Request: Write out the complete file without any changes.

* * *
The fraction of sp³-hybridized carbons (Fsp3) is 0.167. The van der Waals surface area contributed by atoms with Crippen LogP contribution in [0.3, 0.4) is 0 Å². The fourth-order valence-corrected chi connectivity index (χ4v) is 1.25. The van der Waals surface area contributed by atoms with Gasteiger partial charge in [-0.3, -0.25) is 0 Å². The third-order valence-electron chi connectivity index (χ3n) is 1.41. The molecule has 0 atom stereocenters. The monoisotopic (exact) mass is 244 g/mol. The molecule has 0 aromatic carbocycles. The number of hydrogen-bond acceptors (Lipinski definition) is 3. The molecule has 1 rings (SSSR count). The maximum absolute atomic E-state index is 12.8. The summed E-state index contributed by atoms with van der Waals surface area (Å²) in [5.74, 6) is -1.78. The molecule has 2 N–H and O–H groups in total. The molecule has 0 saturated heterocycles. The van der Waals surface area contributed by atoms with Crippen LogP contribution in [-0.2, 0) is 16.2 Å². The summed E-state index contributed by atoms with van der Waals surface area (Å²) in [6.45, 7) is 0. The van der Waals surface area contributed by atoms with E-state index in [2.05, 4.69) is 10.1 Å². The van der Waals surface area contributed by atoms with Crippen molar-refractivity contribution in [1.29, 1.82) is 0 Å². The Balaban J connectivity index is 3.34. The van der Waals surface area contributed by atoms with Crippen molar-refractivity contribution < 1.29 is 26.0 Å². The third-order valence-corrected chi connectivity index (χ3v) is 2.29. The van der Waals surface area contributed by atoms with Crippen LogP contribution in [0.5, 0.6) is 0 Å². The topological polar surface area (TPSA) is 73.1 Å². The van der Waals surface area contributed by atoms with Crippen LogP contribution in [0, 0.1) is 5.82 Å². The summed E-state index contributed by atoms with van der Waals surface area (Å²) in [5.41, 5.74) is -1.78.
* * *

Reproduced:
The fraction of sp³-hybridized carbons (Fsp3) is 0.167. The van der Waals surface area contributed by atoms with Crippen LogP contribution in [0.3, 0.4) is 0 Å². The fourth-order valence-corrected chi connectivity index (χ4v) is 1.25. The van der Waals surface area contributed by atoms with Gasteiger partial charge in [-0.3, -0.25) is 0 Å². The third-order valence-electron chi connectivity index (χ3n) is 1.41. The molecule has 0 atom stereocenters. The monoisotopic (exact) mass is 244 g/mol. The molecule has 0 aromatic carbocycles. The number of hydrogen-bond acceptors (Lipinski definition) is 3. The molecule has 1 rings (SSSR count). The maximum absolute atomic E-state index is 12.8. The summed E-state index contributed by atoms with van der Waals surface area (Å²) in [5.74, 6) is -1.78. The molecule has 2 N–H and O–H groups in total. The molecule has 0 saturated heterocycles. The van der Waals surface area contributed by atoms with Crippen LogP contribution in [-0.2, 0) is 16.2 Å². The summed E-state index contributed by atoms with van der Waals surface area (Å²) in [6.45, 7) is 0. The van der Waals surface area contributed by atoms with E-state index in [2.05, 4.69) is 10.1 Å². The van der Waals surface area contributed by atoms with Crippen molar-refractivity contribution in [1.29, 1.82) is 0 Å². The Balaban J connectivity index is 3.34. The van der Waals surface area contributed by atoms with Crippen molar-refractivity contribution < 1.29 is 26.0 Å². The third-order valence-corrected chi connectivity index (χ3v) is 2.29. The van der Waals surface area contributed by atoms with Crippen LogP contribution in [0.5, 0.6) is 0 Å². The topological polar surface area (TPSA) is 73.1 Å². The van der Waals surface area contributed by atoms with Crippen LogP contribution in [0, 0.1) is 5.82 Å². The summed E-state index contributed by atoms with van der Waals surface area (Å²) in [5.41, 5.74) is -1.78.